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Terrorism Added to Charges Against Alleged Cop Killer Eric Frein

The new charges against against Eric Frein were added after writings were found that suggested the alleged sniper planned to set off a "revolution."
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Alleged Pennsylvania cop killer Eric Frein was charged with two additional counts of terrorism after investigators found a letter to his parents declaring that only "another revolution can get us back to the liberties we once had."

Frein, 31, is charged with murdering state police Cpl. Bryon Dickson and wounding Trooper Alex Douglass in a Sept. 12 ambush on a Pennsylvania State Police barracks. A preliminary hearing had originally been scheduled for Dec. 9, but the new counts were entered Thursday in an unexpected hearing in Pike County Magisterial District Court.

The new charges — terrorism to influence the policy of government by intimidation or coercion and terrorism to affect the conduct of a government — carry maximum sentences of 40 years in prison.

"Tension is high at the moment and the time seems right for a spark to ignite a fire in the hearts of men," says the letter investigators said they found on the hard drive of a computer . "What I have done has not been done before and it felt like it was worth a try."

The letter's writer goes on to complain: "There is so much wrong and on so many levels [that] only passing through the crucible for another revolution can get us back to the liberties we once had. I do not pretend to know what the revolution will look like or even if it would be successful."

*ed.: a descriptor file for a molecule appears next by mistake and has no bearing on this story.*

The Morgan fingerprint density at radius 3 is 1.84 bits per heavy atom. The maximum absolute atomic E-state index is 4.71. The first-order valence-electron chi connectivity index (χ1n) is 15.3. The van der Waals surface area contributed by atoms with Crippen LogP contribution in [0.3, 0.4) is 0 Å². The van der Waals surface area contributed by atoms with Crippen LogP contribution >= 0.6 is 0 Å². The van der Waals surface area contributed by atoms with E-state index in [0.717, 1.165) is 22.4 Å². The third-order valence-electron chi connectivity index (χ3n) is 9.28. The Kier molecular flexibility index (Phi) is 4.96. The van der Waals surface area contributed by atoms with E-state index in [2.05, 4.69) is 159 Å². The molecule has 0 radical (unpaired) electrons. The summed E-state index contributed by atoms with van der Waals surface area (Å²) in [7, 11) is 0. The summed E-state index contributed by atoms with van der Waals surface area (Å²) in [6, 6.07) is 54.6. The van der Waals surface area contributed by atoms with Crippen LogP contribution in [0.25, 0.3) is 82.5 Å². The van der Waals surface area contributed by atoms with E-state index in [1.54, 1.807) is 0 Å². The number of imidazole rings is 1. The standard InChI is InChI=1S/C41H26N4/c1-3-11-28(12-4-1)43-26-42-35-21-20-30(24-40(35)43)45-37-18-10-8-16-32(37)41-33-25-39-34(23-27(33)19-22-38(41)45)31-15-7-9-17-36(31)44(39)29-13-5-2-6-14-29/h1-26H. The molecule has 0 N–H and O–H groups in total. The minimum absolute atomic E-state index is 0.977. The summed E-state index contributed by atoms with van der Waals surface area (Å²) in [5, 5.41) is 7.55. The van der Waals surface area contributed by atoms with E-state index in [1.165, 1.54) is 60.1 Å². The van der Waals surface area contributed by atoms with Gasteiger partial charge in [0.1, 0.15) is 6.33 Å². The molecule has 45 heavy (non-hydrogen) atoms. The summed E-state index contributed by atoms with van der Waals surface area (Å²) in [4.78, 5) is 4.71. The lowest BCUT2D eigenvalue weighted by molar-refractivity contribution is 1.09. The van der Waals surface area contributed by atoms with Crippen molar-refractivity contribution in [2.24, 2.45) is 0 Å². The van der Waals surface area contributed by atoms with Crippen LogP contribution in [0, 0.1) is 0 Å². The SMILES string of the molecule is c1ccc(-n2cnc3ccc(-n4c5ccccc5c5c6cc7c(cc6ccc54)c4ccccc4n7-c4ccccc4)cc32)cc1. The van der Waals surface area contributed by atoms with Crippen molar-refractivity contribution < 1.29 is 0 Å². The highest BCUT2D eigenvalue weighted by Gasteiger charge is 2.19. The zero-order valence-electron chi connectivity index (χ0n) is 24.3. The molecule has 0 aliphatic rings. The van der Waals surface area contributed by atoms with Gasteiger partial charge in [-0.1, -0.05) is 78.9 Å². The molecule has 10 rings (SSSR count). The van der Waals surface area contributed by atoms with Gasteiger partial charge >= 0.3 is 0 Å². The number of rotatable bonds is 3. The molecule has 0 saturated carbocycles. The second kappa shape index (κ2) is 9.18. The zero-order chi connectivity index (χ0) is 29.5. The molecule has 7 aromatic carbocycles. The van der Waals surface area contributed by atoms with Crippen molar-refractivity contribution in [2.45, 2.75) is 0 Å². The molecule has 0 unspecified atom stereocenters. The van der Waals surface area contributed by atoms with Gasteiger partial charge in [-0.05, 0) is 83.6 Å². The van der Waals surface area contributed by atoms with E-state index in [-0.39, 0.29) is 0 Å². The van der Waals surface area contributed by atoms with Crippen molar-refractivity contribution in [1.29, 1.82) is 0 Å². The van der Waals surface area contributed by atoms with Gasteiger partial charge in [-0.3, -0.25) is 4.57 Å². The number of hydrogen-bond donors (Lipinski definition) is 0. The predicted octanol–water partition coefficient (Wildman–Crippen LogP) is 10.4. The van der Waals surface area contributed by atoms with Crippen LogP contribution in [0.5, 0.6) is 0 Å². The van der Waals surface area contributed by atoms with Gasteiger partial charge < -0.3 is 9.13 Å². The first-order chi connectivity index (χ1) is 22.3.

Prosecutors have said they plan to seek the death penalty. While Frein, a self-styled survivalist and military buff, allegedly left behind a letter recounting how he picked off the two officers with rifle fire and then fled into the woods.

A count of attempted homicide was dropped in the amended complaint. The Pocono Record newspaper reported Thursday that an attorney for Frein's family complained that he'd been denied access to Frein shortly after his arrest. The lawyer, James Swetz, told the newspaper that Frein could make a reasonable argument to strike his statements to police because they were made without counsel present. It couldn't be determined whether that argument was related to the new complaint.



— M. Alex Johnson